The USA is known for issuing comprehensive travel advisories for its citizens visiting countries with high incidences of crime and civil unrest. However, Americans, alongside having one of the world’s most powerful passports, aren’t used to the same treatment. Following the horrific shootings in Dayton, Ohio (Aug 4) and El Paso, Texas (Aug 3) that killed 31 people, Uruguay, Venezuela and the Japanese Consulate in Detroit have released statements warning its citizens against US travel. The Japanese Consulate called it more of a ‘general warning’ to spread awareness and take stock of the situation, and not an advisory in the strictest sense. 

Human rights watchdog Amnesty International, which is headquartered in London, released its warning “in light of ongoing high levels of gun violence in the country.” The prevalence of these shootings in the USA prompted the not-for-profit to to describe the continued shootings as a ‘human rights crisis’. 

Travel Advisory issued by Amnesty International


Uruguay’s Ministry of Foreign Affairs issued a warning last Monday advising citizens to “take precaution amid the growing indiscriminatory violence, specifically hate crimes including racism and discrimination” when traveling to the United States. The alert observed that factors like the indiscriminate possession of firearms by Americans, and the “impossibility of authorities to prevent these situations,” were aspects that Uruguayan travellers needed to keep in mind while visiting highly-populated areas. Detroit in Michigan, Baltimore in Maryland, and Albuquerque in New Mexico were listed as places to avoid.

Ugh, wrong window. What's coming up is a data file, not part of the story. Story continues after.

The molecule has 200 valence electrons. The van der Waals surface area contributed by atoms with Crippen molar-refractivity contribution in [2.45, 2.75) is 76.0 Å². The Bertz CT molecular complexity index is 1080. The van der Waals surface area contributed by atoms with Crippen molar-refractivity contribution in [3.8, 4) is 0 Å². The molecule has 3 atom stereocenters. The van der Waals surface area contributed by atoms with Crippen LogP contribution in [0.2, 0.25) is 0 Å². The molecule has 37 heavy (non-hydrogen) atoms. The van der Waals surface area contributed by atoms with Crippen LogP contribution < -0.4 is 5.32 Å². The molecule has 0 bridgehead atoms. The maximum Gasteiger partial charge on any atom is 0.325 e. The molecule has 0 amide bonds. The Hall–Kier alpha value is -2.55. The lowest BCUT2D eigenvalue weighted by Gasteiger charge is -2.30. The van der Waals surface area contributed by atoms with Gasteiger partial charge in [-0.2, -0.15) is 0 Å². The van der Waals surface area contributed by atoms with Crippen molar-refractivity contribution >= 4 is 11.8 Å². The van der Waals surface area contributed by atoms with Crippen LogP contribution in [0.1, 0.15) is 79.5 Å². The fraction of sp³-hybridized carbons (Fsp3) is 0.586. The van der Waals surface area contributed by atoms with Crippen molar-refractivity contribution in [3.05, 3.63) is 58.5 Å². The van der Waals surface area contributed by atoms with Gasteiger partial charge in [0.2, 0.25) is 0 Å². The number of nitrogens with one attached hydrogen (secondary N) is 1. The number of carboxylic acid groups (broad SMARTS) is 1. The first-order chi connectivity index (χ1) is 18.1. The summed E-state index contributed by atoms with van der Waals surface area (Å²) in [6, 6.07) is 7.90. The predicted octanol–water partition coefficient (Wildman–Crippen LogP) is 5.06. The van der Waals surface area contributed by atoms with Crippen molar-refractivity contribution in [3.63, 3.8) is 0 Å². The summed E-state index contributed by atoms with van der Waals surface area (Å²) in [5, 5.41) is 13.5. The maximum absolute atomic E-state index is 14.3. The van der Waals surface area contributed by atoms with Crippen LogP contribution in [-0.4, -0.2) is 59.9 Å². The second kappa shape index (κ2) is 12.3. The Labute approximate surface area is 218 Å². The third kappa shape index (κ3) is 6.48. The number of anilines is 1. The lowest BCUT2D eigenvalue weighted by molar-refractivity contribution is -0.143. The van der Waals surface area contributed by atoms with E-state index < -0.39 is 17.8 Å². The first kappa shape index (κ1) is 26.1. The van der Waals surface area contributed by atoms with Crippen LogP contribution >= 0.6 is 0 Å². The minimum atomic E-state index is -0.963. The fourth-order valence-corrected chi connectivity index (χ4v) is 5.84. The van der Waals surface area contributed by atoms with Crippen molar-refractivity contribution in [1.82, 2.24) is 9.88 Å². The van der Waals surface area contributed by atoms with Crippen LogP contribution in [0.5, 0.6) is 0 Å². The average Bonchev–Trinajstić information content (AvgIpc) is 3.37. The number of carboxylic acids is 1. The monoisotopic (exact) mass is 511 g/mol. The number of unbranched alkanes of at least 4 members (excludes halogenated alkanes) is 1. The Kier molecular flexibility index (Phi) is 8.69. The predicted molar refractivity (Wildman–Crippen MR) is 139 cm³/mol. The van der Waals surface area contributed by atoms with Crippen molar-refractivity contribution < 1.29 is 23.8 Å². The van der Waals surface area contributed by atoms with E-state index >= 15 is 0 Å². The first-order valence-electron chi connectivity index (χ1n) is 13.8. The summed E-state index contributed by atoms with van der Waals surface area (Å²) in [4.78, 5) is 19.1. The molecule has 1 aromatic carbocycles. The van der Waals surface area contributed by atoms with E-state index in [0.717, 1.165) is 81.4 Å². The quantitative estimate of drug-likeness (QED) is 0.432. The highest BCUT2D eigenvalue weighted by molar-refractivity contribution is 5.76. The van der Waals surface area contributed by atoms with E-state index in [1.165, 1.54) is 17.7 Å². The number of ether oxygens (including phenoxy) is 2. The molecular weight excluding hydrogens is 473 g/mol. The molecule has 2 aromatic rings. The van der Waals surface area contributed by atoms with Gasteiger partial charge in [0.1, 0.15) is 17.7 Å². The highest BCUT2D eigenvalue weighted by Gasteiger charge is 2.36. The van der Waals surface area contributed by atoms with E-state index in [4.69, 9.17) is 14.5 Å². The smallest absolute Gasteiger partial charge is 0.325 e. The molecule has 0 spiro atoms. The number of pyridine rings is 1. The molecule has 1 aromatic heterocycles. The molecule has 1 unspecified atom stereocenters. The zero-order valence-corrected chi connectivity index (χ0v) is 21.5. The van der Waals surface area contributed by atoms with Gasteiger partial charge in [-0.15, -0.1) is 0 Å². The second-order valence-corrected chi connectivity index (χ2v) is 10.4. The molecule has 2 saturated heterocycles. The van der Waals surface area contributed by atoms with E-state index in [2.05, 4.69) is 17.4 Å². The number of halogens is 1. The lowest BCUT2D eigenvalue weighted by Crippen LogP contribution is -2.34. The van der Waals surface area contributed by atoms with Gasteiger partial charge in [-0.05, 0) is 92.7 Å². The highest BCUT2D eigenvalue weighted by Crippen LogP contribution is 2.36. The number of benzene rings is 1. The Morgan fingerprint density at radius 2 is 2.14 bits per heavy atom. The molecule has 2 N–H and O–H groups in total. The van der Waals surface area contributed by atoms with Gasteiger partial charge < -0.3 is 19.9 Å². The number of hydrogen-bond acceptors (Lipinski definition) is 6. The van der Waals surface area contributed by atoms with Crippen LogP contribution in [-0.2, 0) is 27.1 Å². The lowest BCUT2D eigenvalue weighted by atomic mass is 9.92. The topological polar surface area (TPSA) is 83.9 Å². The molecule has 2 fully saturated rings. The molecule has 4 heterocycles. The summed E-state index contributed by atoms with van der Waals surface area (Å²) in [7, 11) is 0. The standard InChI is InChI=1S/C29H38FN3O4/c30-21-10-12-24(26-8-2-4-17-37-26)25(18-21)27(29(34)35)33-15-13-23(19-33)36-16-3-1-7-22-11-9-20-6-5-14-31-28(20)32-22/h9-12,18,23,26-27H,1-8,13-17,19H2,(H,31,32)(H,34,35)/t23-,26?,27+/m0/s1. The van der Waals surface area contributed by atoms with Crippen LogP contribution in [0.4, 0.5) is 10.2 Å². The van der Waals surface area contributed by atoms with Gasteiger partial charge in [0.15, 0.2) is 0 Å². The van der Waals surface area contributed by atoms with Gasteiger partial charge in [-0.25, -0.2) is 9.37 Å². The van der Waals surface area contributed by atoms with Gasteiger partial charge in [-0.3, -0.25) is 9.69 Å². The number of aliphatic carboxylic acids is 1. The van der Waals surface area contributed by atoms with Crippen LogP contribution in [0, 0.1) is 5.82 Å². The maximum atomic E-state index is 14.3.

Venezuela’s Foreign Ministry also issued a warning to residents last week, advising Venezuelans to either postpone travels or exercise caution due to the Ohio and Texas shootings. The statement noted that “recent proliferation of violent acts and hate crimes” should be kept in consideration for those visiting the USA. “These growing acts of violence have found echo and sustenance in the speeches and actions impregnated with racial discrimination and hatred against migrant populations, pronounced and executed from the supremacist elite who hold political power in Washington. This year alone, these actions have cost the lives of more than 250 people,” it said.

The exact criteria to term instances of gun violence as a ‘mass shooting’ aren’t rigidly defined. Some organisations require at least three to four fatalities in a single incident before labeling it as such. If this aspect is discounted, then at least ten more shootings have happened till August 11 in the USA. Combined with the events of Texas and Ohio, this may prevent the advisories from being lifted anytime soon. 

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